IBM has invented a hormonal switch to control obesity

Obesity is a pandemic. Over the last decade, the prevalence of diabetes has followed the obesity trend. Currently, the cost of providing medical care and treatment to obese and diabetic patients is costly, at more than $100 billion per year.

Recently, Jamie Oliver said that obesity poses a greater threat to the UK than ISIS.

A variety of obesity treatments exist. However, noninvasive treatments, such as medications, can generally only induce less than a 10% reduction in weight. Thus, these noninvasive treatments have largely failed. While invasive treatments, such as bariatric surgery, are more effective in inducing a substantially greater weight loss, they are nonetheless risky and costly.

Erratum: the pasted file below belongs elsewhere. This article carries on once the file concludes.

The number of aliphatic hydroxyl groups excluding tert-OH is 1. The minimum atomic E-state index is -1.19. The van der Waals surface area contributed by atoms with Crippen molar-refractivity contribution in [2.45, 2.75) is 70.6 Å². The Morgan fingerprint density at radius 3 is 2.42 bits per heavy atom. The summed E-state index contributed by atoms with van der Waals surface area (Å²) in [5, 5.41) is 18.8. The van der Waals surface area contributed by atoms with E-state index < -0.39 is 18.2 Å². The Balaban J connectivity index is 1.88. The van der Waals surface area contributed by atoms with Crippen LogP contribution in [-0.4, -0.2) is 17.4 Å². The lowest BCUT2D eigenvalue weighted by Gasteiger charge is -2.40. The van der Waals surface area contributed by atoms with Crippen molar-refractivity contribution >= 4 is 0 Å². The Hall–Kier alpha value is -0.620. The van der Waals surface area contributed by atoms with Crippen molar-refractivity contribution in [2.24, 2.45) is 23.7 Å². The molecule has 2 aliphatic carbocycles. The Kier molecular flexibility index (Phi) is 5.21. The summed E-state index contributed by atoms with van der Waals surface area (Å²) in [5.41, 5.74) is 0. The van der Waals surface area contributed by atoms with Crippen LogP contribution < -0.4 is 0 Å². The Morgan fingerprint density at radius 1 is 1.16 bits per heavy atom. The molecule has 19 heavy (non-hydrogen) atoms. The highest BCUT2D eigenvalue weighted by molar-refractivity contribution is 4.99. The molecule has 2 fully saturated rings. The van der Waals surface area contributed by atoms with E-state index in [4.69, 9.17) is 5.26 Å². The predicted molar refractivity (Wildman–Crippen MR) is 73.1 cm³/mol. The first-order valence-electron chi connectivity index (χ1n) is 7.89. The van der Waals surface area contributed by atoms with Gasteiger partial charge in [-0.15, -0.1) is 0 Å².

IBM has invented a non-invasive technique that controls appetite. Basically, the technique induces a hormonal response using sound waves. The sound waves travel through an individual’s skin, surrounding tissues, and induce vibration of gastrointestinal organs, in resonance with the frequency of the sound waves. The vibrations stimulate glands to regulate production of hormones, such as leptin, gherlin, cholecystokinin (CCK), and pancreatic peptide YY3-36 (PYY3-36). The hormones then regulate food intake by affecting the brain and by interacting with or binding to adjunct cells.


Further, the vibrations can be macroscopic or microscopic organ or tissue excitations, which then indirectly induce other hormonal changes. The vibrations can indirectly induce neural stimulation, for example stimulation of the vagus nerve. Vagus nerve stimulation induces a feeling of fullness or satiety.

Patent Information
Publication number: US 20160310354
Patent Title: Acoustic Stimulation For The Prevention And Treatment Of Obesity
Publication date: 27 Oct 2016
Filing date: 27 Apr 2015
Inventors: Amos Cahan
Original Assignee: International Business Machines Corporation